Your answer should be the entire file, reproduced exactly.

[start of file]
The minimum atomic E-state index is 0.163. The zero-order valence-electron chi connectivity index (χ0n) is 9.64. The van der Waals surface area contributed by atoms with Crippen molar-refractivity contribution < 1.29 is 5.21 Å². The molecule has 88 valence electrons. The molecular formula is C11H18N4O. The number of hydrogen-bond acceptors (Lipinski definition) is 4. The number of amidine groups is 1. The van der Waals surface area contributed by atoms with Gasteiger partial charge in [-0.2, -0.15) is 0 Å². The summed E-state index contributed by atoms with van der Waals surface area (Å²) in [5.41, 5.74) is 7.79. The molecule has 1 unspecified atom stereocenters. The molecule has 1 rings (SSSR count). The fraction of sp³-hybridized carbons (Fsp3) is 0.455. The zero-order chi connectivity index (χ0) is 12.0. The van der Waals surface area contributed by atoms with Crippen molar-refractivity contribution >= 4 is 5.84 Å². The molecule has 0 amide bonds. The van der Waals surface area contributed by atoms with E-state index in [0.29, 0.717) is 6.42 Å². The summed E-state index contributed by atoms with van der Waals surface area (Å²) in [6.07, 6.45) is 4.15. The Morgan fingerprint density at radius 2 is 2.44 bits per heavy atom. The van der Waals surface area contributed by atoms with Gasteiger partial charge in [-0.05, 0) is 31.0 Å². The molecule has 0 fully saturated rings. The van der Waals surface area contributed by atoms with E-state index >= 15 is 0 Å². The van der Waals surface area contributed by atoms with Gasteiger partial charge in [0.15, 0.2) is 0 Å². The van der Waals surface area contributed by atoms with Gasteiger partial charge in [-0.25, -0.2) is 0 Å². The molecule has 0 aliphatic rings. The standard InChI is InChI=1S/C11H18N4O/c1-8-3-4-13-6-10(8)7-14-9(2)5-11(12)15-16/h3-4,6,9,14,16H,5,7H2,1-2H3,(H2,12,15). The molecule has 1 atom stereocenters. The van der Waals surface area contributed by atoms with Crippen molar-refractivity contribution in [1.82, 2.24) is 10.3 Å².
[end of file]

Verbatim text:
The minimum atomic E-state index is 0.163. The zero-order valence-electron chi connectivity index (χ0n) is 9.64. The van der Waals surface area contributed by atoms with Crippen molar-refractivity contribution < 1.29 is 5.21 Å². The molecule has 88 valence electrons. The molecular formula is C11H18N4O. The number of hydrogen-bond acceptors (Lipinski definition) is 4. The number of amidine groups is 1. The van der Waals surface area contributed by atoms with Gasteiger partial charge in [-0.2, -0.15) is 0 Å². The summed E-state index contributed by atoms with van der Waals surface area (Å²) in [5.41, 5.74) is 7.79. The molecule has 1 unspecified atom stereocenters. The molecule has 1 rings (SSSR count). The fraction of sp³-hybridized carbons (Fsp3) is 0.455. The zero-order chi connectivity index (χ0) is 12.0. The van der Waals surface area contributed by atoms with Crippen molar-refractivity contribution >= 4 is 5.84 Å². The molecule has 0 amide bonds. The van der Waals surface area contributed by atoms with E-state index in [0.29, 0.717) is 6.42 Å². The summed E-state index contributed by atoms with van der Waals surface area (Å²) in [6.07, 6.45) is 4.15. The Morgan fingerprint density at radius 2 is 2.44 bits per heavy atom. The van der Waals surface area contributed by atoms with Gasteiger partial charge in [-0.05, 0) is 31.0 Å². The molecule has 0 fully saturated rings. The van der Waals surface area contributed by atoms with E-state index >= 15 is 0 Å². The van der Waals surface area contributed by atoms with Gasteiger partial charge in [0.15, 0.2) is 0 Å². The van der Waals surface area contributed by atoms with Gasteiger partial charge in [-0.25, -0.2) is 0 Å². The molecule has 0 aliphatic rings. The standard InChI is InChI=1S/C11H18N4O/c1-8-3-4-13-6-10(8)7-14-9(2)5-11(12)15-16/h3-4,6,9,14,16H,5,7H2,1-2H3,(H2,12,15). The molecule has 1 atom stereocenters. The van der Waals surface area contributed by atoms with Crippen molar-refractivity contribution in [1.82, 2.24) is 10.3 Å².